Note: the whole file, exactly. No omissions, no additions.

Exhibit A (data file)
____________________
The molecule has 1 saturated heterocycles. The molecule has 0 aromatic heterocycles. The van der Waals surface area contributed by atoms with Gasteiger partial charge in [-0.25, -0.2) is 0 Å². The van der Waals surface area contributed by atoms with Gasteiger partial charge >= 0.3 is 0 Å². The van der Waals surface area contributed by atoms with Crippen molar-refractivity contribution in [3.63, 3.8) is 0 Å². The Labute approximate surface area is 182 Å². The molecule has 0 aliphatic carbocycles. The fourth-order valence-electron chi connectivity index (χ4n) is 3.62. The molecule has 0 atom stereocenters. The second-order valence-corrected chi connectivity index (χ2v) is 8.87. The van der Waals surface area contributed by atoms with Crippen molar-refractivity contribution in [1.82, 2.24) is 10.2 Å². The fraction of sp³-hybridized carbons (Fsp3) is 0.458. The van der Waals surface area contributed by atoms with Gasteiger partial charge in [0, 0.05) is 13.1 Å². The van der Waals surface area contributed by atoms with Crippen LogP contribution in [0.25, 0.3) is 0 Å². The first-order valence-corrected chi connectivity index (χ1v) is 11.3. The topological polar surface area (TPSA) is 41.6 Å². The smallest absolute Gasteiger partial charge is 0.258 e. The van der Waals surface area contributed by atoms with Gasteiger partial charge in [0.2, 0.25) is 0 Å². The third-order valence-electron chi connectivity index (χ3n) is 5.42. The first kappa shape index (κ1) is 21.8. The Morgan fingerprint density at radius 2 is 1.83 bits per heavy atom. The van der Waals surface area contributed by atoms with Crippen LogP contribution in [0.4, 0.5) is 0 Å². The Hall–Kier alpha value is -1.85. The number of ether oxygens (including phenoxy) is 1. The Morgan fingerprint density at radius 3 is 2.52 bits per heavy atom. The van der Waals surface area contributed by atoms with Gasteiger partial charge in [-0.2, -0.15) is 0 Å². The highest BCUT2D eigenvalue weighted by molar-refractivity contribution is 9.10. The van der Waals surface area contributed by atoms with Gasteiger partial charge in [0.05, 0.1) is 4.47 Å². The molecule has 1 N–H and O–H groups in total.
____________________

The molecule has 1 saturated heterocycles. The molecule has 0 aromatic heterocycles. The van der Waals surface area contributed by atoms with Gasteiger partial charge in [-0.25, -0.2) is 0 Å². The van der Waals surface area contributed by atoms with Gasteiger partial charge >= 0.3 is 0 Å². The van der Waals surface area contributed by atoms with Crippen molar-refractivity contribution in [3.63, 3.8) is 0 Å². The Labute approximate surface area is 182 Å². The molecule has 0 aliphatic carbocycles. The fourth-order valence-electron chi connectivity index (χ4n) is 3.62. The molecule has 0 atom stereocenters. The second-order valence-corrected chi connectivity index (χ2v) is 8.87. The van der Waals surface area contributed by atoms with Crippen molar-refractivity contribution in [1.82, 2.24) is 10.2 Å². The fraction of sp³-hybridized carbons (Fsp3) is 0.458. The van der Waals surface area contributed by atoms with Gasteiger partial charge in [0, 0.05) is 13.1 Å². The van der Waals surface area contributed by atoms with Crippen LogP contribution in [0.25, 0.3) is 0 Å². The first-order valence-corrected chi connectivity index (χ1v) is 11.3. The topological polar surface area (TPSA) is 41.6 Å². The smallest absolute Gasteiger partial charge is 0.258 e. The van der Waals surface area contributed by atoms with Gasteiger partial charge in [0.2, 0.25) is 0 Å². The third-order valence-electron chi connectivity index (χ3n) is 5.42. The first kappa shape index (κ1) is 21.8. The Morgan fingerprint density at radius 2 is 1.83 bits per heavy atom. The van der Waals surface area contributed by atoms with Crippen LogP contribution in [0.4, 0.5) is 0 Å². The Hall–Kier alpha value is -1.85. The number of ether oxygens (including phenoxy) is 1. The Morgan fingerprint density at radius 3 is 2.52 bits per heavy atom. The van der Waals surface area contributed by atoms with Gasteiger partial charge in [-0.2, -0.15) is 0 Å². The highest BCUT2D eigenvalue weighted by molar-refractivity contribution is 9.10. The van der Waals surface area contributed by atoms with Gasteiger partial charge in [0.05, 0.1) is 4.47 Å². The molecule has 1 N–H and O–H groups in total.